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I hate buying clothes. Buying online means never really knowing if that shirt or those pants will fit. But entering the store means, well, physically going to a mall. It also means awkward moments in a fitting room where I need to get an employee’s attention to bring me a different size or color. Often I don’t even care, then I go years between buying new pants.
Still, I was here at Americana at Brand in Glendale, CA the weekend before Christmas, doing some last-minute shopping with my family. Mainly out of curiosity and cynicism, I walked into Amazon Style, the online retail giant’s concept clothing store, and thoroughly enjoyed myself.
Merging its online shopping experience with a revamped high-tech dressing room, it made me want to spend more time looking at clothes. For once, I didn’t feel the rushed embarrassment or anxiety that comes with trying things on in a locker room. This store is only one of two in the world (the other being in Columbus, Ohio) but hopefully that’s not an experience and more how all retailers start thinking about their experience buying clothes.
Amazon’s forays into the brick-and-mortar world have been varied and, at times, confusing. There are fully automated Amazon Go stores, where you pick up an item and are automatically charged when you leave. Amazon also has its own supermarket concept alongside its chain of Whole Foods Markets. Then there were bookstores and pop-up stores, which the company closed this year.
Amazon declined to comment on its plans for the Amazon Style store.
As with Amazon’s other stores, the key to the experience is in its shopping app. At first glance, Amazon Style looks like any other clothing store, with a few trinkets up front and sections for men and women.
But on closer inspection, there are some subtle differences. Each item of clothing appears once – there are no different sizes. Prices are the same as you would pay online, although there are discounts if you spend more. Flanking one side of the store is a row of dressing rooms – with more rooms taking up the entire second floor.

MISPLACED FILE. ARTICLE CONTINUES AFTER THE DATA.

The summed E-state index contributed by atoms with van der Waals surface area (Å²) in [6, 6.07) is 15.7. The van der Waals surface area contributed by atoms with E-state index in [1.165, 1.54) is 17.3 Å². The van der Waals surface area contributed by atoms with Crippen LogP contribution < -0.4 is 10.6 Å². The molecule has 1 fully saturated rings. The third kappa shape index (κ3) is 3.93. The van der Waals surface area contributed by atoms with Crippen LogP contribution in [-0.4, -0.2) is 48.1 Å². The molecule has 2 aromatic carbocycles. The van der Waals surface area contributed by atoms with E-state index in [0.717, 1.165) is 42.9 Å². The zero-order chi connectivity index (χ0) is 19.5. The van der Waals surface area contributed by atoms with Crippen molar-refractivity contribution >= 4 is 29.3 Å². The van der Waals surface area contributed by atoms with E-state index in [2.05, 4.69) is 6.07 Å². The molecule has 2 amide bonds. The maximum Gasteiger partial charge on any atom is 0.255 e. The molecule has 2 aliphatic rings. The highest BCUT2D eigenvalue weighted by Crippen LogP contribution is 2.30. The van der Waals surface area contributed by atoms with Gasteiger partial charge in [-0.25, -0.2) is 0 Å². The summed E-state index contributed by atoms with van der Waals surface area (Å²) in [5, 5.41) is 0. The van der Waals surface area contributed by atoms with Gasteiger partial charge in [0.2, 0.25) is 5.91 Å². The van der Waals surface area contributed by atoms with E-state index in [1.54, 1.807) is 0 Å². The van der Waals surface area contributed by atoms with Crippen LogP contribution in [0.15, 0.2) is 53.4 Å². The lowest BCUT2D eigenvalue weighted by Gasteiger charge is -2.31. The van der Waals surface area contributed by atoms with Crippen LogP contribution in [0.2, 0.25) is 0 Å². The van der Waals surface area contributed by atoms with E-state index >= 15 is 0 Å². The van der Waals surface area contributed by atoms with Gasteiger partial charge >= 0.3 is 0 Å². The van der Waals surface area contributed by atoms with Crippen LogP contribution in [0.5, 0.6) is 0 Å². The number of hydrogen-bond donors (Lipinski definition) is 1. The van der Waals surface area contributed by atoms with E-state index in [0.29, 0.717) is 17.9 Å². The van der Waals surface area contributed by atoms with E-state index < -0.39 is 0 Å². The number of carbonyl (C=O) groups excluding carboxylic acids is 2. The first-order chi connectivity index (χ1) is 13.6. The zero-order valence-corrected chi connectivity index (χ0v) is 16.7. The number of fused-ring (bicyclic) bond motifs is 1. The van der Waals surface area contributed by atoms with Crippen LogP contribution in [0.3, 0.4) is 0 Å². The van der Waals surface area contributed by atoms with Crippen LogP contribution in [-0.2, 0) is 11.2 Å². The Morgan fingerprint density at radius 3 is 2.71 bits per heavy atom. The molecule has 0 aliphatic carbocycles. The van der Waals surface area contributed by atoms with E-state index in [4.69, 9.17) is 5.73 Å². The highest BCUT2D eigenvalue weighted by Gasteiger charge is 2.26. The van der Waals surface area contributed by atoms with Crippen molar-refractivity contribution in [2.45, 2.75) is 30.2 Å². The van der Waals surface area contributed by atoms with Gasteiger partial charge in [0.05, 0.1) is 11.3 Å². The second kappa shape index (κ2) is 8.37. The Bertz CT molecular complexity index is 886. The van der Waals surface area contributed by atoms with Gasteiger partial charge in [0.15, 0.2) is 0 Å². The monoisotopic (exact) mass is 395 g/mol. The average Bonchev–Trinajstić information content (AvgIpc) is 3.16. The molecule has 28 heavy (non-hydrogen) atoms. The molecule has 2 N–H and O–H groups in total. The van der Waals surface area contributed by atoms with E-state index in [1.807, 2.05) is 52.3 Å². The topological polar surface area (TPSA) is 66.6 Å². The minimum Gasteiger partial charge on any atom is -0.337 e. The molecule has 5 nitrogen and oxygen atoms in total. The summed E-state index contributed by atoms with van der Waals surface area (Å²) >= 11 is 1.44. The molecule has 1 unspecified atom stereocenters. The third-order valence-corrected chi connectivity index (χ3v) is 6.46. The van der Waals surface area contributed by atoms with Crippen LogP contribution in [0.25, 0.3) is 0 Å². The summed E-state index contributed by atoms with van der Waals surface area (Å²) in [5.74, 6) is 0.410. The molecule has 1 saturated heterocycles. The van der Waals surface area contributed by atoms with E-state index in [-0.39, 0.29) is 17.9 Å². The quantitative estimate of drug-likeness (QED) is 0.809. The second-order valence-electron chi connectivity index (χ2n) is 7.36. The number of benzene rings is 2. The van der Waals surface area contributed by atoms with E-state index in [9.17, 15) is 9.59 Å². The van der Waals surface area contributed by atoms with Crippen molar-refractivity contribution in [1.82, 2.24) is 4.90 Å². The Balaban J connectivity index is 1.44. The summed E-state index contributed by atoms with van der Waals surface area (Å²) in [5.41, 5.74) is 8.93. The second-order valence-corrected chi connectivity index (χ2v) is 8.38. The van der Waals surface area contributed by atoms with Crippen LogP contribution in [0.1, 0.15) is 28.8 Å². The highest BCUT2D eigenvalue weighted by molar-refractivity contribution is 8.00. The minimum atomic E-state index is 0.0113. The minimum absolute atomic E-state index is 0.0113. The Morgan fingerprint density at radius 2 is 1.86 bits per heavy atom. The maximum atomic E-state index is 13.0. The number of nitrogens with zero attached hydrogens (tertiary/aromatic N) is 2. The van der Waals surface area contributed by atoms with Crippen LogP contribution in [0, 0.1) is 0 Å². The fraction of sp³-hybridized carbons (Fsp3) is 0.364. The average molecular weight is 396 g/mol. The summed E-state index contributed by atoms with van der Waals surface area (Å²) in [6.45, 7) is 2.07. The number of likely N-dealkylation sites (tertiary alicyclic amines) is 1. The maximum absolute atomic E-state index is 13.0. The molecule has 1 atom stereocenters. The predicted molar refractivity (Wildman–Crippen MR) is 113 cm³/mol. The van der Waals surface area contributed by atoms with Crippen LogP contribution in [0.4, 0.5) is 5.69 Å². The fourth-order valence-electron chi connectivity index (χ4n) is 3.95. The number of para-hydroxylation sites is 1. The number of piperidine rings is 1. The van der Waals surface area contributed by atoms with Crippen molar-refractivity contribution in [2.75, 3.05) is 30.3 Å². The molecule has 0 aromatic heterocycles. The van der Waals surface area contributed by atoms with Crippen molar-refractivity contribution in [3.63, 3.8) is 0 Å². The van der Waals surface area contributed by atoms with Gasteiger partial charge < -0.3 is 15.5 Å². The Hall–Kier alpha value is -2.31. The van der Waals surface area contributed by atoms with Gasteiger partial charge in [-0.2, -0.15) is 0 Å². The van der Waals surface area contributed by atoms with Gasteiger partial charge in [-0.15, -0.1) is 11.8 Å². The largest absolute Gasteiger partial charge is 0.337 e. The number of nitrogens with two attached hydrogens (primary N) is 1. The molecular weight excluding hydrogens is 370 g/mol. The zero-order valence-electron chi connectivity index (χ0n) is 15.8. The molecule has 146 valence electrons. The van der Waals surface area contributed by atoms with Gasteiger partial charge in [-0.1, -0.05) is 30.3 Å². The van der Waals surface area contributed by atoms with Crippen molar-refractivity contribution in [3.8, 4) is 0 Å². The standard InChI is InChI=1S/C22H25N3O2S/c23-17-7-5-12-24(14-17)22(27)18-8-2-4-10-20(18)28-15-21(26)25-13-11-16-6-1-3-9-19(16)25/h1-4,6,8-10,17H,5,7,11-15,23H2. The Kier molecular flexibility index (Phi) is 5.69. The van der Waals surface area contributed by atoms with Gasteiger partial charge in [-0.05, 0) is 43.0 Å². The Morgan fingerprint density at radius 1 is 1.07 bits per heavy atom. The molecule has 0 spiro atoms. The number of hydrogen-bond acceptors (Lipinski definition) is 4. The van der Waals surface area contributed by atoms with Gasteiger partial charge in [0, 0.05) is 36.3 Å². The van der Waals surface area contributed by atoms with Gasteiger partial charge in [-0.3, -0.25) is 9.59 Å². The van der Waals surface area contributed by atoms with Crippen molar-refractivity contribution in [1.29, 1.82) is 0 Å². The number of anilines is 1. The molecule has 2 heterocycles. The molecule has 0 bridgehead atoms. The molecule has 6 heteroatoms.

It’s these dressing rooms where Amazon Style really shines. Rather than randomly finding an empty room, I use the app to scan a few clothes I want to try on and tell it I want to “start a room.” An employee then gathered the selections and put them in a fitting room. After about seven minutes, the app notified me that one was ready and directed me to a specific dressing room number, which I unlocked using my app.
Once inside, I saw the various shirts and jackets I had scanned hanging on a rack or neatly folded on the shelf below. Also, a few more things were added based on what Amazon thought I might like. Funnily enough, there was a Calvin Klein shirt on top of the pile, a “sponsored post” that was basically a pop-up advertisement that came to life (I didn’t bother to try it).
On the wall to my right was a large touch screen that displayed my selections and offered recommendations for other items I might like. I could also request different sizes and styles and have them delivered to my fitting room.
Rather than a store clerk knocking on my door and handing me the clothes, the items are delivered from the closet to the right of the rack. It takes a few minutes, but when the items are ready, the cupboard door locks and a red light flashes. Inside, the back of the closet opens, allowing an Amazon Style employee to hang the new clothes. Once the red light goes out, I open the door on my side, and there they are.
The touchscreen and dressing room take the best parts of the physical and online shopping experience and blend them into an effective hybrid. It’s so simple, yet it takes a lot of the hassle out of the shopping experience. I entered the store on a whim, but left with a white Adidas sweater.
In fact, I look forward to the next time I need new pants. Maybe in 2024?
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Amazon has a real-world fitting room, and it makes me want to shop
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